Axwell earned icon status during his time with Swedish House Mafia, but the super group’s 2013 split has not slowed him down. The Scandinavian DJ-producer-remixer continues to dominate as a solo artist and with fellow mafioso Sebastian Ingrosso in Axwell /\ Ingrosso. The duo, who dropped the More Than You Know EP in May 2017 (check out the video for the title track here), will be playing major shows and festivals throughout Europe (dates currently extend to Amsterdam on August 27) and include multiple dates in Ibiza. Much of Axwell’s post-Mafia output has been with Ingrosso, but he ventured back into solo territory last year with tracks like "Barricade" and "Belong." PRØHBTD spoke with the two-time DJ Awards winner to learn more.
In the past few years, you have only released a handful of solo tracks. Do you prefer collaborations? Or do you have several solo tracks that you are about to drop on us?
We’ve focused a lot on the Axwell /\ Ingrosso project, and now we’re also dropping some solo material. It’s all a part of the creative process. Basically, I like to do different things all the time, so that’s why.
Your solo track “Barricade” made a huge impression on your fanbase. What did you challenge yourself to do in crafting this track?
I wanted to make a track that was 100-percent liveshow, a track customized for our big arena and festival shows and that was constantly evolving with new and different elements all the time. When I had the initial idea, I felt I was gonna make it into something special, but then also during the first test plays it was very obvious.
Tell me about your annual summer shows at Ushuaïa Ibiza with Ingrosso. Do you see the residencies as an opportunity to do something different and test out new tracks and ideas?
During our summer residency in Ibiza, the cool thing for us is that we get to connect with the coolest party people in the world. Ibiza gathers all the best party people from every country in one place so we get to create a special night together with them, and every show is an opportunity to try out new things, either new tracks or new show ideas.
What type of preparation goes into having such an active summer festival season?
We already start to put the show concept together with [the venue] Ushuaïa in January, February. This includes how we want the show to look like, what clothes the dancers will wear, how the entrance will look, any choreographed moments that we specifically want, etc., etc.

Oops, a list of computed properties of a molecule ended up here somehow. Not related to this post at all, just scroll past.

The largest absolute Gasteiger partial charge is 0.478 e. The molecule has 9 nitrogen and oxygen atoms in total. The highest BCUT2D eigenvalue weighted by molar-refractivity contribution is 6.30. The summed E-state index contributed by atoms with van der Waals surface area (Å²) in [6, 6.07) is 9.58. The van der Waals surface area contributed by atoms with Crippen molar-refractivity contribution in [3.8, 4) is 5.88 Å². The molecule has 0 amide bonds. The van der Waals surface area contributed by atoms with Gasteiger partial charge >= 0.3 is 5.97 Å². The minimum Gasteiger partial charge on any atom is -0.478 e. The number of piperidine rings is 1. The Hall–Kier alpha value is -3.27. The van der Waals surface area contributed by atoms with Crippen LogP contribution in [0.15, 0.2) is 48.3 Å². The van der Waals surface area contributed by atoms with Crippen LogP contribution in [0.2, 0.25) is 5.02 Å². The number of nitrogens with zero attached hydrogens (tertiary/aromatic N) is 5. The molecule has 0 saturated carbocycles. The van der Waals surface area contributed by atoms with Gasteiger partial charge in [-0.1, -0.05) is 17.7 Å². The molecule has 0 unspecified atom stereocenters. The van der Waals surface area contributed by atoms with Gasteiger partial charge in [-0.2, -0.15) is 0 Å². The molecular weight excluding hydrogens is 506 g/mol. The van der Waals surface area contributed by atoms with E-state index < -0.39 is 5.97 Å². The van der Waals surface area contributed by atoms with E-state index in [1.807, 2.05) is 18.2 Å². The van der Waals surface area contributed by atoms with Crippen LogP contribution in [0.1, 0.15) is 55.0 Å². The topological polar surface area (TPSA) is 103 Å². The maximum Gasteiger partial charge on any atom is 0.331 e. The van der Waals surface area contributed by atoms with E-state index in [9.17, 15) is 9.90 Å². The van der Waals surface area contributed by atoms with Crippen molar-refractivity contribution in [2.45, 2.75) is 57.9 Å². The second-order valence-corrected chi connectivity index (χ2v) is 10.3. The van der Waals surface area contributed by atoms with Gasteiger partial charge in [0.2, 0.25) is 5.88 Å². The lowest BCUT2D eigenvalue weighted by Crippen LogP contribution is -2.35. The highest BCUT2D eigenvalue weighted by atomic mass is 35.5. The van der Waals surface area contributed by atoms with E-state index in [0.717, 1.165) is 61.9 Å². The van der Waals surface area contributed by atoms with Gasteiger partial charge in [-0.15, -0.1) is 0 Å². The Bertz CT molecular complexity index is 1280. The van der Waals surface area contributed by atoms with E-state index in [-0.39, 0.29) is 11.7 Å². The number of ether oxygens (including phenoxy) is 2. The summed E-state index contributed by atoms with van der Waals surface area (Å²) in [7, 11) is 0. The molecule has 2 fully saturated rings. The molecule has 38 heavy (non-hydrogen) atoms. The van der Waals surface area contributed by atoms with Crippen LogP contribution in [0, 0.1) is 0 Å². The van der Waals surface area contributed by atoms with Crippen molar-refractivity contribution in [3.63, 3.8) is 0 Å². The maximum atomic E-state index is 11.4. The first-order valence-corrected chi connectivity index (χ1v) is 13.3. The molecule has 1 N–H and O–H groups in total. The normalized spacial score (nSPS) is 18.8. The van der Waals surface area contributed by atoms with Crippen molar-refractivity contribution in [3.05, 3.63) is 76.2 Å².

As a kid, you started out on real drums before making music on a computer. In what ways did starting out as a live drummer influence the way you created beats electronically?
I think perhaps it gave me a groove that I wouldn’t have had otherwise.
When you do a remix, do you prefer to have input from the original artist or complete autonomy in your creative decisions?
I prefer to just do what I feel and how I would see the track working for me in my live sets.
You've said you are open to the possibility of a Swedish House Mafia reunion, which always gets a lot of fan response. How does that feel?
Well, I guess whenever we mention Swedish House Mafia, we’re always touching on people’s hearts, which is a really nice thing. I love that people love and miss Swedish House Mafia.
You started out before the days of social media. How much has social media changed the way in which you release music, interact with fans and receive feedback?
It has changed a lot. For one, you have less time to make music if you’re gonna do all the social medias right and keep them up to date. There are so many platforms that you need to service these days. It’s quite overwhelming, especially if you’re trying to make music as well. It's a great way to interact with one’s supporters, though, and that is a good thing, especially when you can go all over the world and play, and everyone’s already up to speed on your latest music. If you want, you can receive immediate feedback, but you have to be careful not to get lost in the feedback and trying to please everyone.
More than a decade ago, you launched Axtone Records, which grew to include music publishing and artist management divisions. How has running a record label made you a better artist yourself?
It probably hasn’t, to be honest. It’s probably the opposite.